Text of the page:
LEWISTON — All Jacob Strout could hear was nothing.
The Lewiston High School goalie cast his gaze some 180 feet to the other end of the rink. There, teammate Alex Robert pounded a rebound past Falmouth goalie Spencer Pierce from the left side of the cage. With 10:53 to play in the second period, the Blue devils led, 2-0.
Far more than half of the 3,740 hockey fans Androscoggin Bank Colisee erupted.
Strout bobbed from side to side, fanned his stick across the ice and pushed off right his right foot, slowly gliding to the left corner of the rink. He curled back toward center, his face emotionless. A 5/8-inch thick pane of glass separated him from his own student cheering section, which to a person was enveloped in raucous recognition of the team’s newly doubled advantage.
Still, Strout heard nothing.
Playing goalie for Lewiston High School isn’t easy.
It never has been, for myriad reasons. The city loves its hockey, loves to love you when you’re playing well, and loves to take a swipe at you if you’re not. For better or worse, it’s a reality.
And playing a linchpin position at one of the top hockey schools in Maine often exposes a player to both sides of that reality, whether they want that exposure or not.
The best way Strout — a two-year starter — has learned to deal with the pressure? Ignore it all.
“When the game is going on, especially a game like this, you tend to tune them out,” Strout said. “You don’t see them. You don’t hear them.”
Well, almost never.
“Sometimes I acknowledge them,” Strout then admitted allowing a rare smile to cross his lips. “But the other fans? Not at all.”
That often leaves Strout alone to his own thoughts, a sentiment exacerbated by the fact that he’s often alone in his own end for minutes at a time during a game.
This season, the Blue Devils’ prolific offense scored more than 150 goals in 21 games, and won more than half of their games by more than eight goals.
The team’s goalie coach, John Racine, worked hard with Strout on his mental game, to prepare him for exactly those situations.
“The most important part was the mental game,” Racine said. “He had to be prepared, and he had to be ready for the first shot. I stress ‘first-shot’ every single game, and tracking the puck. I made sure, if he could see it, he could stop it.”
And he did.
“He’s done his job,” head coach Jamie Belleau said. “Whether he gets five shots or 40 shots, your goalie’s got to be there. (Strout) has been there for us.”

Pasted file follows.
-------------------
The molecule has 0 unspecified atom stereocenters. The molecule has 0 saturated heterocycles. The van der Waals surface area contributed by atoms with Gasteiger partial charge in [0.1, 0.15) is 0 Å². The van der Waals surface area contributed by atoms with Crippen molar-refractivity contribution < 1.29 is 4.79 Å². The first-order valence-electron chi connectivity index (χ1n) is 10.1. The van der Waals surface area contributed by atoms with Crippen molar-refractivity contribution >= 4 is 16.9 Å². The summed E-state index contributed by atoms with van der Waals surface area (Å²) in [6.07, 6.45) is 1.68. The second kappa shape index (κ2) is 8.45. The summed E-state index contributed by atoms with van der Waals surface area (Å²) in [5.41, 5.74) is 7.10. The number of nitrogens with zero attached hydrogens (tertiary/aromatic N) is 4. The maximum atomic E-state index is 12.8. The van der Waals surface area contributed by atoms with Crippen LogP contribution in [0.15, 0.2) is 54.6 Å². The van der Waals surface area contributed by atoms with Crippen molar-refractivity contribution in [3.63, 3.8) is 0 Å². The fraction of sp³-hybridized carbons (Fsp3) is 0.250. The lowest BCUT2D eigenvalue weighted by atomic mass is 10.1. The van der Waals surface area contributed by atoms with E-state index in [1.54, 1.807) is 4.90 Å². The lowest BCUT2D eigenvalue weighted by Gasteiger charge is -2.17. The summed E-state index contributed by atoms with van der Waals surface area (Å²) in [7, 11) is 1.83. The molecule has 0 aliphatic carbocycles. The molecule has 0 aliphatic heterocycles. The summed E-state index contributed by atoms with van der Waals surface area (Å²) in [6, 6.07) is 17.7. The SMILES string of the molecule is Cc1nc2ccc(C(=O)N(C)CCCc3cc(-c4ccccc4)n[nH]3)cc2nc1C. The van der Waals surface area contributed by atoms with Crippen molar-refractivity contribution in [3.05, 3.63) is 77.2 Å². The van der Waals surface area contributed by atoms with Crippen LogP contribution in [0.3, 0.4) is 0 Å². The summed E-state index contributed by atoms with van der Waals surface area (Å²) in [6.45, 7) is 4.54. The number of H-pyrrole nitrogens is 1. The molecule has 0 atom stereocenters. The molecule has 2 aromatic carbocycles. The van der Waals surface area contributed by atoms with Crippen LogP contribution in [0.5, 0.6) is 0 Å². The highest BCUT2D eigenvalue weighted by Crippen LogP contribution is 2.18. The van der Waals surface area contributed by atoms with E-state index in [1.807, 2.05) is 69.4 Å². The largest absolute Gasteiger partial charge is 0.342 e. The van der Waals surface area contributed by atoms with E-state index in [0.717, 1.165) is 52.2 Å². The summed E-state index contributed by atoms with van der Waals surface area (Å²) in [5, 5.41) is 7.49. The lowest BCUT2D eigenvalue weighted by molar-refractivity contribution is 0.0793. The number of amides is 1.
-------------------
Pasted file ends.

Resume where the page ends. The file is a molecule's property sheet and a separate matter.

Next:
On Saturday, Strout faced only nine shots in the first two periods. But three of those shots begat critical saves.
In the opening frame, the Yachtsmen had their first true scoring chance with 4:23 to play in the frame. Two-way defenseman Cole Ouellette overplayed the pass on a 2-on-1, forcing a shot that glanced off Strout’s shoulder. More than 10 minutes into the game, it was the first shot he’d seen in at least seven minutes of play.
Falmouth began the second period on the power play, and ripped a pair of shots on goal in the opening minute. The first shot handcuffed him, but he flashed his right pad to kick aside the rebound.
One minute later, Ouellette scored to put the Devils ahead.
Two minutes after that, it was 2-0.
Sometimes, Strout’s teammates celebrate with him after scoring. Other times, they leave him be. After that second goal, the scoring line skated toward the cage. As they tapped the keeper’s glove hand, Strout shot them a look back that exuded caution.
“We were winning 2-0 in the game here (during the regular season) and they came back and won, and we were winning 3-0 there and we were lucky to pull it out 5-4, so it’s just good to stay steady,” Strout said. “(Falmouth) has a good team, and they can come back anytime. It’s still a game.”
Later in the period, Strout fought off Falmouth’s eighth shot. His team rewarded him a minute later with a third goal.
Now on its heels, Falmouth again tested Strout early in the third. A Yachtsmen shot 1:34 into the final frame nearly skipped through his legs, but he gloved it. A minute later, a shirt-side shot popped off the post behind him, and he and a defender swatted it out of harm’s way together.
A minute later, Lewiston scored again.
With a 6-0 lead in the Class A title game, Strout finally allowed himself a smile — and a fist pump.
“What a great way to finish a career, winning two, being the guy that primarily plays back there,” Belleau said. “He’s a good kid, he’s worked really hard, and I think it’s easy to overlook that — but not by the coaching staff or his teammates.”
No one is overlooking Strout now.
He allowed a pair of late goals as Lewiston pulled back its offense in the game’s waning minutes. But those were a mere footnote of a stellar two-year run for the senior keeper.
“Words can’t describe yet,” Strout said.
Sure they can: Two-time state champion.
And you can be sure he’s hearing those words loud and clear.